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Opera: Another contender in the browser wars

Opera Software has removed the adware banners and licensing fee from version 8.5 of its browser. This makes Opera a viable competitor to Firefox and

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Internet Explorer (IE), and provides organizations one more option in the search for a secure Web browser.

The numerous features in both Opera and Firefox browsers highlight how Internet Explorer has aged in recent years, and with IE's reputation for being vulnerable to attack, many organizations are looking at the alternatives. When compared to IE, Opera and Firefox have a reduced attack surface. They support fewer Microsoft related features, such as ActiveX. That's not to say you can't get spyware or other malicious code when using Firefox or Opera, but the risks are greatly reduced. Also, neither is as tightly integrated with the operating system as IE, so there is less chance for an exploit to use the browser as an interface into the underlying OS.

Commercial vs. open source

Opera is a commercial product with a large feature set. It is well designed and has an intuitive interface. On the security front it includes anti-phishing technology, support for security protocols, visual feedback on security levels and automatic checks for security updates.

Firefox is an open-source product from the Mozilla Foundation. Nearly 700 extensions have been written to extend the capabilities of the browser. However, this extension framework is regarded by some as a potential threat and has led to some criticism after it was discovered that hackers could potentially take control of a user's computer through a particular extension. Opera, on the other hand, has no extension framework. While this could be considered a security advantage, it limits the extensibility of the product.

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Both Firefox and Opera have good reputations for releasing fixes quickly. It is a personal choice whether you prefer software from a commercial company or a community of volunteer coders who actively review and develop the product. Probably the best way of gauging a product's security is by seeing how newly discovered vulnerabilities are dealt with by the vendor. Secunia is an IT-security company that monitors vulnerabilities, and you can see their vulnerability reports for Firefox and Opera.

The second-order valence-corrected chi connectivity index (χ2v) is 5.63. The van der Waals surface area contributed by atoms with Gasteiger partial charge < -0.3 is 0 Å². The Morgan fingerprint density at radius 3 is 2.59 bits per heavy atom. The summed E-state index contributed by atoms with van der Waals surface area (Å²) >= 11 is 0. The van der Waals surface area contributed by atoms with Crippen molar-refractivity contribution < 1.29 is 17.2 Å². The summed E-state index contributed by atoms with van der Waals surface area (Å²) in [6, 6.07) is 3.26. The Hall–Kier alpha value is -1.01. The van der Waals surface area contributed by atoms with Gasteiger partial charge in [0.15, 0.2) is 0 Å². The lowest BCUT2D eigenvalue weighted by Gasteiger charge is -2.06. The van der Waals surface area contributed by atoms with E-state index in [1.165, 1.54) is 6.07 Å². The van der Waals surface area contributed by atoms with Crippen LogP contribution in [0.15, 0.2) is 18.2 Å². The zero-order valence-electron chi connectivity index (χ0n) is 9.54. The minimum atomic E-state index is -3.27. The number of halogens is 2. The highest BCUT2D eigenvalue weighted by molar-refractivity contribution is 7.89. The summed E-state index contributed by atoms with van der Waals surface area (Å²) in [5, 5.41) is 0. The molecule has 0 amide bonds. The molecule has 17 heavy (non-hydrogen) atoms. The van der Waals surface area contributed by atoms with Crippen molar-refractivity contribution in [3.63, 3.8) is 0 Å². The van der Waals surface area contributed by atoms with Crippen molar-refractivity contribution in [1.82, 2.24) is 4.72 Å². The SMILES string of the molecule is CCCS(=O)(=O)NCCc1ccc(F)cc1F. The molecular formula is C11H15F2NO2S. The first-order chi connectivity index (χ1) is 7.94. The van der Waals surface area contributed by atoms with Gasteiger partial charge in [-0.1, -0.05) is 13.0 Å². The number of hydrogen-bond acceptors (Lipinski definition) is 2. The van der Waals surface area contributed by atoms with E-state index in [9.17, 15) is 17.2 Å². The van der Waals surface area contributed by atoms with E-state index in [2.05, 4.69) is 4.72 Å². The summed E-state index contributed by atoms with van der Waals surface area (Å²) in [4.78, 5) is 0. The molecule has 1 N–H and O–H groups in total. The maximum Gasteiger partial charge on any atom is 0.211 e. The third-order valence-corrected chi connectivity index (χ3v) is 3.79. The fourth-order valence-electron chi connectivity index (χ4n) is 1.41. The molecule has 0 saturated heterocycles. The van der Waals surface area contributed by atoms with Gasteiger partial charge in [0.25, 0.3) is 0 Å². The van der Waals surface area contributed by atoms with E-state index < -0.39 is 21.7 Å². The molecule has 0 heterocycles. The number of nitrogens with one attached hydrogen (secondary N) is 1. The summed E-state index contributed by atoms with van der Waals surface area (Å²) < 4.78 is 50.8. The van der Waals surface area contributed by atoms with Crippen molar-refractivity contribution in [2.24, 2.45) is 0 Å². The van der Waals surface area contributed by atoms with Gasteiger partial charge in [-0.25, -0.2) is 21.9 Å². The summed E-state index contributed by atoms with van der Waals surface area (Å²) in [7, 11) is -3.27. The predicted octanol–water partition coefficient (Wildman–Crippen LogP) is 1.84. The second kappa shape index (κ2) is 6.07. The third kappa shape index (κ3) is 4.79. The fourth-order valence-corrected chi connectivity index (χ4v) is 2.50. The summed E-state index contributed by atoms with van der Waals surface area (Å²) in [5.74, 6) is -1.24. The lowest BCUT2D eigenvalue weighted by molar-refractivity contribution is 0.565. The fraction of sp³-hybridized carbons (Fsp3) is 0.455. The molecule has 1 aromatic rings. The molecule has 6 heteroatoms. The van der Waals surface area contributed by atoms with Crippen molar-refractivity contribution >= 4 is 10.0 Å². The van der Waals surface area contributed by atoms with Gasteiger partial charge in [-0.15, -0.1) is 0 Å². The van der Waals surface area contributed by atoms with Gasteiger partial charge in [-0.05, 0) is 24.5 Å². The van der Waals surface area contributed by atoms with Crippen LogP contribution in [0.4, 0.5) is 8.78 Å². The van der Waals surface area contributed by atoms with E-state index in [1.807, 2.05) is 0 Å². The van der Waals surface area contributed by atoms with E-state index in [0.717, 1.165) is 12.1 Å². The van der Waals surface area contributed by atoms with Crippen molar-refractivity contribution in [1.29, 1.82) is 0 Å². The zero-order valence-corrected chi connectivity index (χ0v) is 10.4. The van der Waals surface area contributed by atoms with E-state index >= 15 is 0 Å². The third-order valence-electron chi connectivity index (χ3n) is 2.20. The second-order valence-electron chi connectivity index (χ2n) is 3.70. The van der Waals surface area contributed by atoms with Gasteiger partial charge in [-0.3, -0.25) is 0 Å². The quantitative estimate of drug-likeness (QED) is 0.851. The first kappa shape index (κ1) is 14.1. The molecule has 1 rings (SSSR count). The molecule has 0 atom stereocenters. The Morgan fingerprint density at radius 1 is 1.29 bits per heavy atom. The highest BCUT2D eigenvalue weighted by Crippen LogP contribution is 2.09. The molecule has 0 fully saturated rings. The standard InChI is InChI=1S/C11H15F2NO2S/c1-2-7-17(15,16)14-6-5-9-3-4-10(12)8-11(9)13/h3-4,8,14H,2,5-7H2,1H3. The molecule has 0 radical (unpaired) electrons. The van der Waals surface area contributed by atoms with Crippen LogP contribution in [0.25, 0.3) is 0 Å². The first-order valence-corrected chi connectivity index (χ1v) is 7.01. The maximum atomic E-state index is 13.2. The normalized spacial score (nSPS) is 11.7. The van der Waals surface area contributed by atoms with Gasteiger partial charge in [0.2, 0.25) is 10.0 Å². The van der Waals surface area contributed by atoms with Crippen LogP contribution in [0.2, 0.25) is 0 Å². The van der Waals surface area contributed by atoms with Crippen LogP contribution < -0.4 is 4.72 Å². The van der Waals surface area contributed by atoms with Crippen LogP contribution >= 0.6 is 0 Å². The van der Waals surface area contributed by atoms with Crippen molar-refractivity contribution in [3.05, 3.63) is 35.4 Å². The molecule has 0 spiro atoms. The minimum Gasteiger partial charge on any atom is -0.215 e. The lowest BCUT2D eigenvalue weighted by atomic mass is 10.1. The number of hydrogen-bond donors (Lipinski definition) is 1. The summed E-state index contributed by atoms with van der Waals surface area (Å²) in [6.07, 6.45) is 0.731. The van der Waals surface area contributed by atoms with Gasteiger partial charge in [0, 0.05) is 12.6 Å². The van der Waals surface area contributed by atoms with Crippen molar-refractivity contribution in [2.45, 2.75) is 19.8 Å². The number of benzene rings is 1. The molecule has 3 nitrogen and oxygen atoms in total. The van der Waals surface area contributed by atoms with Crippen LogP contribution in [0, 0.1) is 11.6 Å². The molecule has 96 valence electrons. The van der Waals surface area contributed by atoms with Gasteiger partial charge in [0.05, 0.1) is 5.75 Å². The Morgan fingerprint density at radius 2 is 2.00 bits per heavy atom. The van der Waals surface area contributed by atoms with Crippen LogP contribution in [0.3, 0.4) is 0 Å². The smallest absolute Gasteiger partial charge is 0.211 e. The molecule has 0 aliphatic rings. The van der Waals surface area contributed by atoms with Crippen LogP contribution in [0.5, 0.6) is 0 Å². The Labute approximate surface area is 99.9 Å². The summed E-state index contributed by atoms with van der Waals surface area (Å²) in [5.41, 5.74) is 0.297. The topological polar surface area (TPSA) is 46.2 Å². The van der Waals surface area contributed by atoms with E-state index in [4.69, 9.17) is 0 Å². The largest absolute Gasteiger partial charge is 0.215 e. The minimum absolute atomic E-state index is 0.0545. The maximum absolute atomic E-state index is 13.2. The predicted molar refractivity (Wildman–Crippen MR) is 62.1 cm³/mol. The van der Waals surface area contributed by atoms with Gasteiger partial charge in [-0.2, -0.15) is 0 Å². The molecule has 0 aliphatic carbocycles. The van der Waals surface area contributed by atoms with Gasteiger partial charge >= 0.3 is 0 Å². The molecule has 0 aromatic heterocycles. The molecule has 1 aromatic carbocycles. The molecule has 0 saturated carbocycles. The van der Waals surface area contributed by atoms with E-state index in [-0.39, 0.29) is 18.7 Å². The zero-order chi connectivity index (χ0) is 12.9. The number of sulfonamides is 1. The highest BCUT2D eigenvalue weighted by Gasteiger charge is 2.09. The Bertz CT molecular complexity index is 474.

IE is the most widely deployed browser so most exploits have targeted it, but this may change as other browsers gain in popularity and use. Microsoft has made significant security improvements to IE with the release of Service Pack 2 for Windows XP, but many of these improvements aren't available for earlier Windows systems.

Opera and Firefox's perceived edge in security comes with the drawback of fewer features and a possible inability to access some Windows-based Web applications. In larger organizations it may be unrealistic to not use IE at all, especially if users must access servers that employ the features it supports over an internal network. One possible solution could be to reserve IE for internal sites only.

Remember, no browser is foolproof. Regardless of which one you choose you still need to put in place network security such as firewalls, antivirus and anti-spyware to detect and block malicious code that arrives through the browser.


This was first published in November 2005

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